So, back to the beach life. You’ll find your own way to your own personal food and drink nirvanas, but some of my own personal favourites include the Eleventh Street Diner, a restored chrome fifties confection that stays open around the clock. Prices are very good, portions huge, and the atmosphere and service are fabulous. I also like Finnegan’s on 17th and Ocean for pretty much the same reasons. For a breakfast without equal, try the News Cafe for fabulous food with a sunny morning sea view.It’s worth doing just for the sausages, and the fruit salads served here are a meal in their own right. Fantastic.

For good Caffe con Leche- and my, how it revives you after a hard night’s partying- try David’s on 20th street. Ocean’s Five does the best chocolate martini on the strip. If diaquiris are more your delight, those at the Crab Shack are to die for.

And now, as they say, for something entirely different. Take a short cab ride to the port of Miami, and board any one of the three Norwegian, Carnival or Royal Caribbean ships that will take you on a giddy little, weekend long waltz around the balmy Bahamas.

Each carries around 2,200 plus passengers, and comes replete with a slew of bars, restaurants and fast food eateries. There are pools, hot tubs, thousands of sun loungers and seemingly endless, incessant partying. This is not about relaxation; far from it. Time is short, and the mission always seems to be to pack in as much as humanly possible. There is very little of the old world finesse once associated with cruising in bygone days. This is not your granny’s love boat for sure.

Passage out of Miami is always exhilarating, as the ship sets off downstream with a band playing on deck. Arms and margaritas wave in the air as the ship passes by lines of traffic racing along the adjacent, palm thronged highway. Car drivers pip their horns in salute; the ships respond with the deep, throaty booms of their sirens. The sun sinks behind you into a sea of liquid gold, glinting against downtown Bayside’s forest of steel and glass skyscrapers as it does. The hordes of sun worshippers that sprinkle the honey hued swathe of South Beach fade astern. And you’re off into the twilight.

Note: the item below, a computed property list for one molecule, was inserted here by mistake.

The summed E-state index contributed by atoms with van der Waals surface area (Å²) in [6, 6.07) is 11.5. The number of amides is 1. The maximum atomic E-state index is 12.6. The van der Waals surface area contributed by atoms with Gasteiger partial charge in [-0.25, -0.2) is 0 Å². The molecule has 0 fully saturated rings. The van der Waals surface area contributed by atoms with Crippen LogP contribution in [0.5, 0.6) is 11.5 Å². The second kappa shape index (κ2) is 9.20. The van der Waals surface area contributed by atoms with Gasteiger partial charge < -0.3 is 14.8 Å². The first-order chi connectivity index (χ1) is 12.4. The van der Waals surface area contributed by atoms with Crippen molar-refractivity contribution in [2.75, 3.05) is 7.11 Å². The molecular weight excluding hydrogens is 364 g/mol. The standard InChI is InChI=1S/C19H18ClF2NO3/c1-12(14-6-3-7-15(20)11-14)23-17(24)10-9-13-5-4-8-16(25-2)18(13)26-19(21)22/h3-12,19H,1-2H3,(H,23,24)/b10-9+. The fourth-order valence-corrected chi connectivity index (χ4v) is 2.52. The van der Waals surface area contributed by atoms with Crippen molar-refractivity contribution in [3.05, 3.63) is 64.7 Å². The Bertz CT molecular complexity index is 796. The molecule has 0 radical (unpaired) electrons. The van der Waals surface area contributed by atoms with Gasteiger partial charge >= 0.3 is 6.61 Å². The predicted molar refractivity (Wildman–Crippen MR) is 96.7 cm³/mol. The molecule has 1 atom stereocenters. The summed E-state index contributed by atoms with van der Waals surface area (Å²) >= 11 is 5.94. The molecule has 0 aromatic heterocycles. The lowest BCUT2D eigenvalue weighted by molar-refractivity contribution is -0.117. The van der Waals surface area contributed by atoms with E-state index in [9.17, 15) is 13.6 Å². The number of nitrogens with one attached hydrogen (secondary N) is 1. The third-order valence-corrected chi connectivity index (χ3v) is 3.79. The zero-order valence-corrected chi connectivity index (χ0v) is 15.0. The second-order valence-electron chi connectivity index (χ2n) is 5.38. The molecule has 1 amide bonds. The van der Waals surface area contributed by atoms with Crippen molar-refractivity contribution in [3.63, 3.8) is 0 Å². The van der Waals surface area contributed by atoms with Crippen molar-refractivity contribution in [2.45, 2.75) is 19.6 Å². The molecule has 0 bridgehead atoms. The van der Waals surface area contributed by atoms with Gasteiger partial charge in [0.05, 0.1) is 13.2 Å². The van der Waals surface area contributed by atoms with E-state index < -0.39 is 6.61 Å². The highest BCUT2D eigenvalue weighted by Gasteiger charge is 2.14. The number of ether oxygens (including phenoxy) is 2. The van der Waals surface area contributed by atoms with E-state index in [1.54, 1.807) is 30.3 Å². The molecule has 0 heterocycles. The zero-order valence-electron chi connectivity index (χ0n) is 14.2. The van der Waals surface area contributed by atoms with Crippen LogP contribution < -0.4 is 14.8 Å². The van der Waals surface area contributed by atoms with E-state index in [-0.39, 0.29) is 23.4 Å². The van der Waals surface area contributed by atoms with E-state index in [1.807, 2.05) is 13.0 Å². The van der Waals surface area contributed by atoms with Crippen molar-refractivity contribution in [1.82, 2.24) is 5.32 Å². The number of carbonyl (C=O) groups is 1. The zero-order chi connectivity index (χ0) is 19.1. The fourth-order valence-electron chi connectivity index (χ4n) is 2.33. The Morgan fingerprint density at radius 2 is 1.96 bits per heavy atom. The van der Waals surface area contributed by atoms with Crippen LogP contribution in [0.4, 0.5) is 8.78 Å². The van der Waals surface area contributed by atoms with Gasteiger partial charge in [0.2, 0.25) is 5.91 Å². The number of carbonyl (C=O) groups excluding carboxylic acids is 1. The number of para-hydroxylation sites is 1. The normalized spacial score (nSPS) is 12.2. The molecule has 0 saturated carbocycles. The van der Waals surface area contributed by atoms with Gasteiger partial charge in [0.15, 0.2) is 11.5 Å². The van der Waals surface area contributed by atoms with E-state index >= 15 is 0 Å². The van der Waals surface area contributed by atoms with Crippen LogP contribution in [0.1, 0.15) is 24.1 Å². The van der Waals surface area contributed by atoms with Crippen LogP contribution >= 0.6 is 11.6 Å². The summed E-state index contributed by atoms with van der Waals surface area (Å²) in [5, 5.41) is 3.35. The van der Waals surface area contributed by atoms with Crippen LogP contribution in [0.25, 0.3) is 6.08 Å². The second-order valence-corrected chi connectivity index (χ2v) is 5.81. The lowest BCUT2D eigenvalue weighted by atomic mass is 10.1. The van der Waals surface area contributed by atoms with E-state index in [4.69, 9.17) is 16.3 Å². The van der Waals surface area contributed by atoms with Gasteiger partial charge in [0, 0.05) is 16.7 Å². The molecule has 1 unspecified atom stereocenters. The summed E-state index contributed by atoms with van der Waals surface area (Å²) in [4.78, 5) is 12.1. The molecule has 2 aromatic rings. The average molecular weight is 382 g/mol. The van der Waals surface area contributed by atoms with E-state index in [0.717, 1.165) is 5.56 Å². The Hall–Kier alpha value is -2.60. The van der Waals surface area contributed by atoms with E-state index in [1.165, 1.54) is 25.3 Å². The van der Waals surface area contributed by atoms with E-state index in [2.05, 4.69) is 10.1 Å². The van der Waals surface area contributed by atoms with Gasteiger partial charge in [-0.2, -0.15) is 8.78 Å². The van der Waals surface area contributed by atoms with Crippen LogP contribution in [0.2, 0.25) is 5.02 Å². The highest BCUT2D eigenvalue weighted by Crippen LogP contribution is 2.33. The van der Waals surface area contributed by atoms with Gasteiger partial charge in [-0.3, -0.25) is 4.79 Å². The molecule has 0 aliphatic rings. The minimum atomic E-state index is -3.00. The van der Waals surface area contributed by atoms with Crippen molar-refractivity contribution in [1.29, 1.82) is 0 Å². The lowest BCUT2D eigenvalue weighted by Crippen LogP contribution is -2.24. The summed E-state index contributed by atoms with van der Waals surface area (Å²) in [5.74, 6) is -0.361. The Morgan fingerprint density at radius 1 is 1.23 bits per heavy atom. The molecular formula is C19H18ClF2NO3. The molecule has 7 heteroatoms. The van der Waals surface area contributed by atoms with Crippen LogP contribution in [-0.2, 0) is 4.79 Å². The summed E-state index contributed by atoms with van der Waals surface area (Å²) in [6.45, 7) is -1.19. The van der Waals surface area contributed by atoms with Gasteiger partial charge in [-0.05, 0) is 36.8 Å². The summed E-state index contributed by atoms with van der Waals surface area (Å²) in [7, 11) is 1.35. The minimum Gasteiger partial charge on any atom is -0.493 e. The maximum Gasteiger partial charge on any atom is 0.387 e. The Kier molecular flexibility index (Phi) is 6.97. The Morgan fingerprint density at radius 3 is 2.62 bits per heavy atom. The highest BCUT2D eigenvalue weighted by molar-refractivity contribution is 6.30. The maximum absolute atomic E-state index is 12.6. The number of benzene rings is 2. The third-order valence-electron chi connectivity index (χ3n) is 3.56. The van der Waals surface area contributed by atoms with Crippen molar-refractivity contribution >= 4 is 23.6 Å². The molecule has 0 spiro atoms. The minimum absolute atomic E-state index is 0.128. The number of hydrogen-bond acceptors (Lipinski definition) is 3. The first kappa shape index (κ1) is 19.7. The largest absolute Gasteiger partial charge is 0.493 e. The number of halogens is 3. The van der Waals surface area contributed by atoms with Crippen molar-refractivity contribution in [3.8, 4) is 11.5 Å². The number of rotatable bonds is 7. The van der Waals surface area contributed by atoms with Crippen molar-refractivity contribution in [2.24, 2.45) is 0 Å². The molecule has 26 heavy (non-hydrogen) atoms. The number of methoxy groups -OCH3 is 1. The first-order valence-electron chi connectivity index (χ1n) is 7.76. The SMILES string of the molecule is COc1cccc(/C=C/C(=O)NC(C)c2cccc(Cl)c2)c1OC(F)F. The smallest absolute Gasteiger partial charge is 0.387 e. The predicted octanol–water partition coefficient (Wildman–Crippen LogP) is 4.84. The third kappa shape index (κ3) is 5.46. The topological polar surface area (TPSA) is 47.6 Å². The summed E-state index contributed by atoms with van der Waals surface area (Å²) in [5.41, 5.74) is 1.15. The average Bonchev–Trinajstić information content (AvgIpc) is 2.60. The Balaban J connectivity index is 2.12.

All three ships go to Nassau, so time for an upfront disclosure. I’m not a fan of the place. Nassau is possibly the most hideously over rated place on the entire Caribbean circuit.The vastly over hyped straw market is tacky beyond adequate denigration. Nassau was once very chic and exclusive, but that was six or seven decades ago. The former King, Edward VIII, was it’s governor during the second world war. Since then, the place has become jaded almost to the point of jaundice.

Yes, the shopping is great, and there are some fabulous beaches. Many will be unable to resist the lure of the lurid, looming Atlantis Hotel and theme park on Cable Beach. You will find endless pitches for tours to go here but, truth be told, you can walk it comfortably in around twenty five minutes, if you must. For me personally, it’s more hype than style.

Far nicer is the pretty little beach at the Hilton hotel, only yards from where you dock. For around fifteen dollars, you can access this small, pristine little slice of heaven. It’s clean, safe and sweet, but food and drink is not cheap.

If you’re simply continuing the party onshore, you’ll almost certainly end up in the rollicking, anything-goes emporium of Senor Frogs. It is fun, but don’t fall so heavily for their yard margaritas that you forget little things like sailing time. The ship will breeze off onto the briny without you and your friends, however fetchingly attired you are in your multi-coloured, bawdily shaped balloon headwear.